Kody had another good friend at the clinic, Charcoal. Honestly, I was having a hard time choosing between which of the two I would adopt. One Saturday when I was off from work, I got a call from one of the other techs asking me to choose because a family was interested in both of them but only wanted one cat. I was in tears, I couldn’t! I know I picked one, I think it was Charcoal, but I honestly cannot remember. I was nauseous when I arrived that next Monday morning wondering who was going to still be there waiting for me. They were both there! We adopted them as a pair. You will meet the stunning Charcoal next month.
Kodias Bears! So many nicknames for this one, OMG! Bears was also quite the chef, he assisted Jake in the kitchen nightly and ate most everything offered that was of course non-toxic. We used to call him “Italiano Bears!” His dream was to go to Italy and have bruschetta, boy oh boy did he love cheese. No matter what we called him, his name always ended on the plural and that carried over to pretty much everybody, we don’t know why, it’s just what we do! He also enjoyed sparkly puff balls and regularly did the “calling” behavior that I so adore.
This cat remained unmanageable at the vet for the rest of his life. I would bring him up for his annual visits and we would examine and vaccinate him in the car. The vet’s office was associated with horrific pain. Another result of these procedures is that cats often miss out on veterinary care due their temperament, or they must be sedated for appointments due to their increased aggression.
One morning I woke up and found him deceased in the red room/extra bedroom. I yelled to Jake who came running out of bed, he and Jake were super tight. It was ok, for Bears this was the best way for him to leave us. I hate not being able to say goodbye, I much prefer to nurse and spoil them. I know everyone is different, but I personally loathe it when they are ripped away from me, but for Bears this was for the best. He hated the vet and the last thing I would’ve wanted was a struggle at the time of euthanasia.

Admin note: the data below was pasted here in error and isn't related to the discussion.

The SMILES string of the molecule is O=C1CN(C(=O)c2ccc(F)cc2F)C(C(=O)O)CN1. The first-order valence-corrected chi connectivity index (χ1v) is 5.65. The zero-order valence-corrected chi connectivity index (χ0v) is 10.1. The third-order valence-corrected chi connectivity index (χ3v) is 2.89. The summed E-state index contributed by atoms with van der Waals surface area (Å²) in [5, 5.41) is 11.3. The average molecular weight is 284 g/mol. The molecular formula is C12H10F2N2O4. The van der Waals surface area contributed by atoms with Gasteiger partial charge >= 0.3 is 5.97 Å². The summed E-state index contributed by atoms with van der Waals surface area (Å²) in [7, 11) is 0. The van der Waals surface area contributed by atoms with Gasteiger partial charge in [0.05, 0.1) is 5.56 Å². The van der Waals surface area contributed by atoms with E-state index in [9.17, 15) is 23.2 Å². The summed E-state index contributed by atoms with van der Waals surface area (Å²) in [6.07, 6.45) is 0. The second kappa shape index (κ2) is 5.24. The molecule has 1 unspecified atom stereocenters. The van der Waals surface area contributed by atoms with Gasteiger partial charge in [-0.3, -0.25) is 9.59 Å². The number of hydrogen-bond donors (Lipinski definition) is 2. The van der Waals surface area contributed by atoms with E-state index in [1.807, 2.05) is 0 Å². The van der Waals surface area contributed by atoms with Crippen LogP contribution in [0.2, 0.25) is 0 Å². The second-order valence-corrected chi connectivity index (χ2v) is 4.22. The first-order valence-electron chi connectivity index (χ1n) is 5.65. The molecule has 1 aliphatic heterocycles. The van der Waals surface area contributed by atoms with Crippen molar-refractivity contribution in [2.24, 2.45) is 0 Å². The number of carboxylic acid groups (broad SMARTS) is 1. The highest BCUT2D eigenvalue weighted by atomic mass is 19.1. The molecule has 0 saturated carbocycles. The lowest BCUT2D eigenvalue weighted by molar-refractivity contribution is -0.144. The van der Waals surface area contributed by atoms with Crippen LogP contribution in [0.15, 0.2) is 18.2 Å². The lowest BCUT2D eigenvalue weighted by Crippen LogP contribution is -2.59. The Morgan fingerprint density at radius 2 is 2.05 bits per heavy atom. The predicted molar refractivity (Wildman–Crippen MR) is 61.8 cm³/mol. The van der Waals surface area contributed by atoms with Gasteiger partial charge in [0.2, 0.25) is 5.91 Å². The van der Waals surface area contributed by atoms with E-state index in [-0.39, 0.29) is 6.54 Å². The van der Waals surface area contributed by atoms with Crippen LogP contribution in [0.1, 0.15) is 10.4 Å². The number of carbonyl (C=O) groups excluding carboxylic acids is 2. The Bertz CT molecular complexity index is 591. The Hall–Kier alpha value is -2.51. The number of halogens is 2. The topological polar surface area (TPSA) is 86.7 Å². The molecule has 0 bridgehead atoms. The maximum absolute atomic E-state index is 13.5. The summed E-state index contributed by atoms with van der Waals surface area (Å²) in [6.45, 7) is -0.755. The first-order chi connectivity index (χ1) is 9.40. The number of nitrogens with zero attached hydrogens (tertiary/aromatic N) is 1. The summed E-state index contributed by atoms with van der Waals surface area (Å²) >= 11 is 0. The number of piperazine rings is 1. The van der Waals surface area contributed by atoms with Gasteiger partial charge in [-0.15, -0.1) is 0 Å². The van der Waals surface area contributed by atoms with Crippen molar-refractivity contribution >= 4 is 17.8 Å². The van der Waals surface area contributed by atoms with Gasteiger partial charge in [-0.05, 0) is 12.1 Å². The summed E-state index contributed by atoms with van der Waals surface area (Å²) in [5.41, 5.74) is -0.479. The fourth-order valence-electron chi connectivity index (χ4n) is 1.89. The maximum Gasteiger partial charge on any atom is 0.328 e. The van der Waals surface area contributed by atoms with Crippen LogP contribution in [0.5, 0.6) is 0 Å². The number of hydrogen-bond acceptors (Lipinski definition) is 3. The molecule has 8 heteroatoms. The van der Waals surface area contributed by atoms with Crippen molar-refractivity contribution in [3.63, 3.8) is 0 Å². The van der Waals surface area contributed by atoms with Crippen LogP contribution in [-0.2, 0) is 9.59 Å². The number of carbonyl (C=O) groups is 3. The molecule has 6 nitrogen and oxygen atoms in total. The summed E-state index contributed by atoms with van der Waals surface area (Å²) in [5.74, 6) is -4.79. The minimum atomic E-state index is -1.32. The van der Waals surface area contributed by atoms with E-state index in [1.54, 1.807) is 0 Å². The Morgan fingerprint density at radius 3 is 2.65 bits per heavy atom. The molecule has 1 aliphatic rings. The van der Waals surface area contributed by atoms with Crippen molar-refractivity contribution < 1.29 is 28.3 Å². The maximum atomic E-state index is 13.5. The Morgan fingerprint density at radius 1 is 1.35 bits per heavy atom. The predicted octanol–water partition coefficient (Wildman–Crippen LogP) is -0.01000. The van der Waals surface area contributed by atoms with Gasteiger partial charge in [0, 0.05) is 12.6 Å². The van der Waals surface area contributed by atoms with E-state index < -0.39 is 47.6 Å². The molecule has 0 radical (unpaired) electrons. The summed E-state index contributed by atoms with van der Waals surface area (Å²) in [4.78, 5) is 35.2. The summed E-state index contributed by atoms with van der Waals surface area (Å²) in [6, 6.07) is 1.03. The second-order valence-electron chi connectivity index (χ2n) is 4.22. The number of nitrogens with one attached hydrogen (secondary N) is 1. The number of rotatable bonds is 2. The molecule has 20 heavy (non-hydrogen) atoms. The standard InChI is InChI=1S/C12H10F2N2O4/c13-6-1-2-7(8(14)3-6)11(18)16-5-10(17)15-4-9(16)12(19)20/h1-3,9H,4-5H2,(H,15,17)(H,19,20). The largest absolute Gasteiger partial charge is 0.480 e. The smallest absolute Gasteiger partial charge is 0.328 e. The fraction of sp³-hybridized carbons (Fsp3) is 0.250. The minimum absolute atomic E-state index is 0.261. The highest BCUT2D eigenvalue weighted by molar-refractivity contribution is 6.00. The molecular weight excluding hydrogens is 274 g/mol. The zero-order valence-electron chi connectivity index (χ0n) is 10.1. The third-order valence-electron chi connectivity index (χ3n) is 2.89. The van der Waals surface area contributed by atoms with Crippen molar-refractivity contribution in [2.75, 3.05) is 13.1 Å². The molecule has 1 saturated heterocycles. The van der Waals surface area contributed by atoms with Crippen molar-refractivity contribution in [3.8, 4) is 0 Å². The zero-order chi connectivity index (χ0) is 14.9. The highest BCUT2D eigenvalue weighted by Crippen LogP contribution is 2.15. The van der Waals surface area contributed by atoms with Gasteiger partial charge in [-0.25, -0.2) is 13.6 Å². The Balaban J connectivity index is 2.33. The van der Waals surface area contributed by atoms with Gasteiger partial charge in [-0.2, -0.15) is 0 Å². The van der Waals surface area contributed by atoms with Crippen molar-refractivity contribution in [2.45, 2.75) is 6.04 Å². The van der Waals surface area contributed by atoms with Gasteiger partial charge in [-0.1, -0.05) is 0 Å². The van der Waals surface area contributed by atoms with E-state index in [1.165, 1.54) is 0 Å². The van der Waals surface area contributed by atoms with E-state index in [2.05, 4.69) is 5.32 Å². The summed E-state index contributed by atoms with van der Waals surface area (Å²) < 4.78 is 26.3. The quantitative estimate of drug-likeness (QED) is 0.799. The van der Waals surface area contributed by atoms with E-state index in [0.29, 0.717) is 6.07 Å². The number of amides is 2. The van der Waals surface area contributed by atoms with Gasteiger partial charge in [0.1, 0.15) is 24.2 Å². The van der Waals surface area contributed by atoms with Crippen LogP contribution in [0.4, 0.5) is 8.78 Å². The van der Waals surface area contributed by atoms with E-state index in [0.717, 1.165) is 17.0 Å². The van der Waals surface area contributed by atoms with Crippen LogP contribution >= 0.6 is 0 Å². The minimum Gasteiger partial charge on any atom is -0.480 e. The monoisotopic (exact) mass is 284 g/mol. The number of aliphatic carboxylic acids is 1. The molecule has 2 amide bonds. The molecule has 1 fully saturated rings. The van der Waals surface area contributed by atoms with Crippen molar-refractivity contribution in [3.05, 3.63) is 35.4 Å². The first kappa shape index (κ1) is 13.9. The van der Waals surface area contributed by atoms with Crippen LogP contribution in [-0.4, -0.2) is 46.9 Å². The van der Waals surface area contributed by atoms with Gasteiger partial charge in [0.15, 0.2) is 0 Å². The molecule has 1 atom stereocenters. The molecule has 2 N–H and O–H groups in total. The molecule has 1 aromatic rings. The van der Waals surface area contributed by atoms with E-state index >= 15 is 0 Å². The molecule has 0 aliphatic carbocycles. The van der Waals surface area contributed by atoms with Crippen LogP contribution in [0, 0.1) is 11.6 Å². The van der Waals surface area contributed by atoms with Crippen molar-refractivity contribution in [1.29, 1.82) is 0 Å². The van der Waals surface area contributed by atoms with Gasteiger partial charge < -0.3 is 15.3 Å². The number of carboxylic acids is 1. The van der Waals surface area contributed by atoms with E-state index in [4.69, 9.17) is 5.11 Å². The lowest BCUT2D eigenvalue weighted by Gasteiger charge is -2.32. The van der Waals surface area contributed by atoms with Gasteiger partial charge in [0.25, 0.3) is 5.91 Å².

If you must alter a species to the extent of a 10-toe amputation (or worse, all 18 toes) just to be able to live with them, then I ask, why have you chosen this species with which to share your home? Scratching is an innate feline behavior; it would be like asking a dog not to bark or a bird not to fly.
I leave you with a quote from Jeremy Bentham, “The question is not “Can they reason?” nor, “Can they talk?” but, “Can they suffer?“
The answer? Yes, indeed cats can suffer and they do so at the hands of their doctors every day in this country. It is time to end the suffering. I hope this story has moved you to join the crusade to end declawing in the United States. Please consider joining or donating to the Paw Project and help us end this madness.
On behalf of the memory of Kodiak Bears please stop the suffering.